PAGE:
Recommended

Current Page: Politics | | Coronavirus →
Pro-lifers can pray outside abortion clinics in Mich. during coronavirus shutdown, court rules

Pro-lifers can pray outside abortion clinics in Mich. during coronavirus shutdown, court rules

The Michigan state capitol building is seen March 17, 2008, in Lansing, Michigan. | Bill Pugliano/Getty Images

Pro-life activists can pray outside abortion clinics in Michigan even as the state has shut down most activities to curb the spread of COVID-19, a court ruled Tuesday.

Earlier this month, Andrew Belanger of the group ONElife for Life filed a lawsuit against the city of Detroit and Michigan Gov. Gretchen Whitmer over being ticketed for demonstrating outside an abortion clinic.

The suit also named Justin Phillips and Cal Zastrow as plaintiffs and said the state was using its stay-at-home executive order to wrongfully target pro-life demonstrations.  

U.S. District Court Judge Janet Neff issued an order noting that both parties had reached an agreement that allows for pro-life demonstrations during the lockdown period.

“Defendants agree that Executive Order 2020-21 does not prohibit the conduct of Plaintiffs that is alleged in the Complaint,” noted the order filed Tuesday.

“The City of Detroit shall dismiss the criminal citation issued to Plaintiff Andrew Belanger and any related criminal charges or proceedings that might arise from this citation and the incident related to it.”

In return, explained the order, the pro-life activists will “release the City of Detroit and each of its employees, agents, departments, officers and representatives from any and all liabilities, damages, or claims, arising out of the incident underlying Plaintiffs’ complaint.”

“The parties agree that the above-captioned lawsuit shall be dismissed with prejudice as the provisions of this stipulation resolve Plaintiffs’ claims, and each party shall be responsible for his or her own costs and attorneys’ fees,” it continued.

The pro-life activists were represented by the American Freedom Law Center, a conservative legal group based in Ann Arbor, Michigan.

AFLC co-founder Robert Muise said in a statement released Tuesday that the order was “a clear victory for our clients’ rights to freedom of speech and free exercise of religion guaranteed by the First Amendment.”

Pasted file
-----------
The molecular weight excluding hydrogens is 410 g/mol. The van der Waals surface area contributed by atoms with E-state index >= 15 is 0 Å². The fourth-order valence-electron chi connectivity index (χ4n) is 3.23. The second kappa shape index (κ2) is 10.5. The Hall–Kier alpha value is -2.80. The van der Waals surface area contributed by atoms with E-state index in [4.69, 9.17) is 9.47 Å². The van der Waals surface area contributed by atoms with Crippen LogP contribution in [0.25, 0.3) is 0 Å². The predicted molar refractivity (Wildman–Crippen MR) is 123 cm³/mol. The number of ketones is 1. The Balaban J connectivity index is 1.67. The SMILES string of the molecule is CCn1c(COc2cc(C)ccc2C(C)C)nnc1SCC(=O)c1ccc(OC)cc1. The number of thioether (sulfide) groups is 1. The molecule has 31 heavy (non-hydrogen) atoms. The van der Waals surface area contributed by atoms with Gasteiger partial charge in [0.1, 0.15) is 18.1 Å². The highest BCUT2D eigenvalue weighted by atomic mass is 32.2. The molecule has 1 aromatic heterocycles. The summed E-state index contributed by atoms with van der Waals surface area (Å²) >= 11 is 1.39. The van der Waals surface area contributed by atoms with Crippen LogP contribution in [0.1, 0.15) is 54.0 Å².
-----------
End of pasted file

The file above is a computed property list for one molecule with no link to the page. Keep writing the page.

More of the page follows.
“It has been said that all tyranny needs to gain a foothold is for people of good conscience to remain silent. During this current pandemic, we will not remain silent; we will remain vigilant,” Muise said.

Last month, Whitmer issued an executive order aimed at curbing the spread of the coronavirus, which resulted in the shutting down of many businesses and social gatherings.

On Mar. 31, Belanger and a small group of pro-life activists were demonstrating outside the Scotsdale Women’s Center in Detroit, according to the AFLC.

Although the demonstrators were practicing social distancing, police arrived and Belanger was issued a “State of Michigan Uniform Law Citation” for allegedly violating the executive order.

In addition to the legal decision released on Tuesday, the state government also posted a clarification online stating that the executive order does not “prohibit persons from engaging in outdoor activities that are protected by the First Amendment.”

“Persons may engage in expressive activities protected by the First Amendment within the State of Michigan, but must adhere to social distancing measures recommended by the Centers for Disease Control and Prevention, including remaining at least six feet from people from outside the person’s household,” it explained.   

Follow Michael Gryboski on Twitter or Facebook

Sponsored

Most Popular

More In Politics